In November 2019, the Museum unveiled the Stephan Crétier and Stéphany Maillery Wing for the Arts of One World. Located on the 4th floor of the Jean-Noël Desmarais Pavilion, the wing’s 10 fully refurbished galleries present a dialogue between works from ancient and traditional cultures and those by local and international contemporary artists, framed in a renewed intercultural and transhistorical perspective. This ambitious reinstallation project was made possible thanks to the generous support of Stephan Crétier and Stéphany Maillery.
An exceptional tool for discovering and understanding cultural diversity in Canada and around the world, past and present, this new wing displays a rich selection from the Museum’s collection, including over 10,000 archaeological objects and works by artists from many different cultures. The Museum’s encyclopedic collection is one of the oldest and most prestigious in Canada.
The 1,025 m2 of the Stephan Crétier and Stéphany Maillery wing contain more than 1,500 objects and works by artists who hail from every continent. Located in the Jean-Noël Desmarais Pavilion, the largest and most visited of the Museum’s five pavilions, the wing presents treasures from Africa, Asia, the Mediterranean, the Middle East, Oceania and the Americas dating from the 4th millennium B.C.E. to today. It invites visitors to take a fresh, 360-degree look at our early heritage and contemporary creations. The presentation design goes beyond the discourse of art history to highlight the exchanges that have occurred and continue to occur between cultures, while displaying present-day disciplines and social concerns.
Situated in the heart of a humanist and socially engaged museum, the wing promotes inclusive values that reflect Montreal, a metropolis made up of clode to 120 cultural communities. It invites people of different cultures to come together to better understand one another at a time, in this 21st century, when togetherness has become an issue of vital importance.
“One World”: a tribute to Édouard Glissant
The MMFA’s former World Cultures collection has undergone a complete restructuring. Its new name makes reference to the concept of One World introduced by Martinique poet and philosopher Édouard Glissant (1928-2011). Human relationships are key to his body of thought on diversity and plurality. Challenging the ethnocentric views conveyed by the world and History, Glissant interprets modernity as a process in which all peoples and cultures are in interrelation in a non-hierarchical worl.
Artists in dialogue with cultures
The new wing showcases works by international artists, such as Jim Dine, Julio González and Wifredo Lam, alongside those by about 70 Canadian and Quebec artists, including Shary Boyle, Léopold L. Foulem, Isabelle Hayeur, Richard Millette, Françoise Sullivan, Barbara Todd and Kim Waldron.These works provide an interplay with cultures from every continent. The wing also gives visitors an opportunity to see (perhaps for the second time or more) the photography of Quebec creators as Darren Ell, Michel Huneault and Valerian Mazataud, who presented their vision of the world in La Balade pour la Paix: An Open‐Air Museum, in 2017.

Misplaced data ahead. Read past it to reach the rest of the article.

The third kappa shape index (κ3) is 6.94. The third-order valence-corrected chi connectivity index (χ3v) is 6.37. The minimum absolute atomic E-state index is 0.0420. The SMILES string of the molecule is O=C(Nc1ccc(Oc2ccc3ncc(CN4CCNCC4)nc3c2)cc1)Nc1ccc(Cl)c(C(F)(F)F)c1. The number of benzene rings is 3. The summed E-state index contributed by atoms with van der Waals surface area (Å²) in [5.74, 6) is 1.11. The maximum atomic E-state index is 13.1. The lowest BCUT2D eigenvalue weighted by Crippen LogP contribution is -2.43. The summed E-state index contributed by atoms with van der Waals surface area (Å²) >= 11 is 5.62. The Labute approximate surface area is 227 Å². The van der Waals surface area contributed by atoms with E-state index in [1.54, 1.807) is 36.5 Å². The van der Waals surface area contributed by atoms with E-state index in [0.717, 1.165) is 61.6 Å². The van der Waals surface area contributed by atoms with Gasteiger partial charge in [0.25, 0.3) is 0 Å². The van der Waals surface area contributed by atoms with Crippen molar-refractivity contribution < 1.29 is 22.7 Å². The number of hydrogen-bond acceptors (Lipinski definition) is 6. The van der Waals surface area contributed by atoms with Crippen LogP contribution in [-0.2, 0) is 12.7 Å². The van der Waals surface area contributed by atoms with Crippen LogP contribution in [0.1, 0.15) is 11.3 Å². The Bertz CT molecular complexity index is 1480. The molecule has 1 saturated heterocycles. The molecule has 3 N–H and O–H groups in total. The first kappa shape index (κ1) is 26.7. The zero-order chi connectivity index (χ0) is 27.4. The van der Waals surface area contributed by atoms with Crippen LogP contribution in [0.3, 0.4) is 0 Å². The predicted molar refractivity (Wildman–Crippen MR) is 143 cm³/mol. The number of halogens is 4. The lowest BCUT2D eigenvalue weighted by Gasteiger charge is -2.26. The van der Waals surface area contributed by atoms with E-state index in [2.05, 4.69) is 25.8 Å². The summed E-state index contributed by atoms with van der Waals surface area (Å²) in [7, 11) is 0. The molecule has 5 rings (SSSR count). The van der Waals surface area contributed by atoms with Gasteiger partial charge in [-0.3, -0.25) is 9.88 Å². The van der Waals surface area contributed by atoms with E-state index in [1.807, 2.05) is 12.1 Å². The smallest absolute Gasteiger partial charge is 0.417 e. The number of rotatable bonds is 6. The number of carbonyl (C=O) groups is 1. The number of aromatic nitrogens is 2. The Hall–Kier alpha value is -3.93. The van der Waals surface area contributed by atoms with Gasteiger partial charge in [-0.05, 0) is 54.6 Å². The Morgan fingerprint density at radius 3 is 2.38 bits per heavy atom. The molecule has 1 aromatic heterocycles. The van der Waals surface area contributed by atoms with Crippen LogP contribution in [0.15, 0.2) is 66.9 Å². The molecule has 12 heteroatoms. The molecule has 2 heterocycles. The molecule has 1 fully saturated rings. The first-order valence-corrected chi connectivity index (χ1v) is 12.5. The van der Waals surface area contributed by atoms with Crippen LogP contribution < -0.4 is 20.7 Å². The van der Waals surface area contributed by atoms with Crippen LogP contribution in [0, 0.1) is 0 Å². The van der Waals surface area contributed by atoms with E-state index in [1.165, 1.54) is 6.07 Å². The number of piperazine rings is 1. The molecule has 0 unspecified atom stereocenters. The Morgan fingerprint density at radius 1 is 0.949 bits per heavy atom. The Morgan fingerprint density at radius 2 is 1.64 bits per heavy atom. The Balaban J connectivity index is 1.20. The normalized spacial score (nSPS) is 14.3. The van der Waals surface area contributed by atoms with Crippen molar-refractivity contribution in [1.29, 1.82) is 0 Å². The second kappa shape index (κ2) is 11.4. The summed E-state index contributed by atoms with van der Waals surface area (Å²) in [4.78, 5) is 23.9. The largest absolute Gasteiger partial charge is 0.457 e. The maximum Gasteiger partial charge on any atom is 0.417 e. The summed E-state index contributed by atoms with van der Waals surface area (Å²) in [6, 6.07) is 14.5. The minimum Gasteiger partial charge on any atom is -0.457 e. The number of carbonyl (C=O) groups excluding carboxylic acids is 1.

A geopoetic stroll through the Arts of One World
The layout of the wing is based around a number of geocultural zones within 10 galleries that communicate with each other via several openings and windows, stimulating a plurality of view. Their borders are therefore not dividing lines but places of intermingling reflecting multiple worlds in circultation.
The Museum’s hope is that its collections speak to the public on issues of modern society. As such, the presentation connects the past and present through various cross-cutting contemporary themes: the use and exploitation of natural resources (gold, ivory, coffee, tobacco), pollution, migration, consumption, climate change and more. Through thought-provoking juxtapositions of artworks, the new wing embodies the humanist and socially engaged vision of a Museum open to the world.
The materials that comprise that backbone of each gallery were carrefully chosen to reflect the natural environments from which the displayed objects hail: corroded steel that recall the red soils of Africa; charred wooden beams that resemble the Japanese technique of preserving wood buildings; and mashrabiya structures evoking the traditional architecture of Arab countries.
Credits and curatorial team
The Stephan Crétier and Stéphany Maillery wing is curated by Nathalie Bondil, Director General and Chief Curator, MMFA, in collaboration with Iris Amizlev, Exhibition Concept Consultant – Arts of One World, Erell Hubert, Curator of Pre-Columbian Art, MMFA, and Laura Vigo, Curator of Asian Art, MMFA.
The MMFA also partnered with researchers Danielle Aimée Miles, MA Art History and, museology specialist; Valerie Behiery, Middle East contemporary art specialist, art historian and independent scholar; John M. Fossey, FRSC, classical archaeology specialist and emeritus Curator of Mediterranean Archaeology, MMFA; Céline Gillot, pre-Columbian art specialist and PhD; Rafah Jwejati, PhD, Middle East antique mosaics specialist; Perrine Poiron, Egyptologist and PhD candidate in Egyptology and History; Andilib Sajid, Islamic art specialist and curator; and Akiko Takesue, PhD, Japanese art specialist.
The exhibition was designed by Sandra Gagné, Head of Exhibitions Production, MMFA.
Visit the collection in the Jean-Noël Desmarais Pavilion